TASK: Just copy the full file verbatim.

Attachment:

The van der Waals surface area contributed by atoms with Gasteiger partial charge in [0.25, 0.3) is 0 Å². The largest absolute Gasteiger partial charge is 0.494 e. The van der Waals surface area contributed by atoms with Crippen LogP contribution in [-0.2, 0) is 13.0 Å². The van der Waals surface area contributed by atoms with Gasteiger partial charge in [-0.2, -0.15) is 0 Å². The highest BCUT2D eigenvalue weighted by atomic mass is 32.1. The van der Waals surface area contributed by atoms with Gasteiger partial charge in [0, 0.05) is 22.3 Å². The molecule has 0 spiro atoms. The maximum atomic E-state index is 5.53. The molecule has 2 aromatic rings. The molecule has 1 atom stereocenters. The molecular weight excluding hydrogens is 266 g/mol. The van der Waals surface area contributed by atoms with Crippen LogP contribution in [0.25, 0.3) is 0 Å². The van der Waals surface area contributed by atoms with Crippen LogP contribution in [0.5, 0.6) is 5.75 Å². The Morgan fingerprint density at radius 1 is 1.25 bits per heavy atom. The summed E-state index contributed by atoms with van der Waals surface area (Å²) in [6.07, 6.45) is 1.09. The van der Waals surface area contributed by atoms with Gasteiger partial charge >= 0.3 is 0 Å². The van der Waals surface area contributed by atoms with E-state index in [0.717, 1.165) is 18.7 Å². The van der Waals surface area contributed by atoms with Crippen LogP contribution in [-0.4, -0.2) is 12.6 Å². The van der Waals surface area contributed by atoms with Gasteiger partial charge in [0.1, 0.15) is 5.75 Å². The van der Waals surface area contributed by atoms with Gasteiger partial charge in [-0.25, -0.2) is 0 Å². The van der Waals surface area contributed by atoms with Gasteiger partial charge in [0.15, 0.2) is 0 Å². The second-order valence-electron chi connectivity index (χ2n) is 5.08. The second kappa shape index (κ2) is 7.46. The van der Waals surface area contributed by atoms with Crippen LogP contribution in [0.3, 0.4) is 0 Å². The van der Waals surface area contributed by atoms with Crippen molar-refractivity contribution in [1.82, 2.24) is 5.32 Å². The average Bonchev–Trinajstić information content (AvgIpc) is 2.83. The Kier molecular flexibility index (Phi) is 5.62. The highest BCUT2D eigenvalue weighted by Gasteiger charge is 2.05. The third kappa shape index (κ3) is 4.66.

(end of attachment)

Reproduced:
The van der Waals surface area contributed by atoms with Gasteiger partial charge in [0.25, 0.3) is 0 Å². The largest absolute Gasteiger partial charge is 0.494 e. The van der Waals surface area contributed by atoms with Crippen LogP contribution in [-0.2, 0) is 13.0 Å². The van der Waals surface area contributed by atoms with Gasteiger partial charge in [-0.2, -0.15) is 0 Å². The highest BCUT2D eigenvalue weighted by atomic mass is 32.1. The van der Waals surface area contributed by atoms with Gasteiger partial charge in [0, 0.05) is 22.3 Å². The molecule has 0 spiro atoms. The maximum atomic E-state index is 5.53. The molecule has 2 aromatic rings. The molecule has 1 atom stereocenters. The molecular weight excluding hydrogens is 266 g/mol. The van der Waals surface area contributed by atoms with Crippen LogP contribution in [0.25, 0.3) is 0 Å². The van der Waals surface area contributed by atoms with Crippen LogP contribution in [0.5, 0.6) is 5.75 Å². The Morgan fingerprint density at radius 1 is 1.25 bits per heavy atom. The summed E-state index contributed by atoms with van der Waals surface area (Å²) in [6.07, 6.45) is 1.09. The van der Waals surface area contributed by atoms with Gasteiger partial charge >= 0.3 is 0 Å². The van der Waals surface area contributed by atoms with E-state index in [0.717, 1.165) is 18.7 Å². The van der Waals surface area contributed by atoms with Crippen LogP contribution in [-0.4, -0.2) is 12.6 Å². The van der Waals surface area contributed by atoms with Gasteiger partial charge in [0.1, 0.15) is 5.75 Å². The van der Waals surface area contributed by atoms with Gasteiger partial charge in [-0.25, -0.2) is 0 Å². The van der Waals surface area contributed by atoms with Gasteiger partial charge in [0.15, 0.2) is 0 Å². The second-order valence-electron chi connectivity index (χ2n) is 5.08. The second kappa shape index (κ2) is 7.46. The van der Waals surface area contributed by atoms with Crippen LogP contribution in [0.3, 0.4) is 0 Å². The van der Waals surface area contributed by atoms with Crippen molar-refractivity contribution in [1.82, 2.24) is 5.32 Å². The average Bonchev–Trinajstić information content (AvgIpc) is 2.83. The Kier molecular flexibility index (Phi) is 5.62. The highest BCUT2D eigenvalue weighted by Gasteiger charge is 2.05. The third kappa shape index (κ3) is 4.66.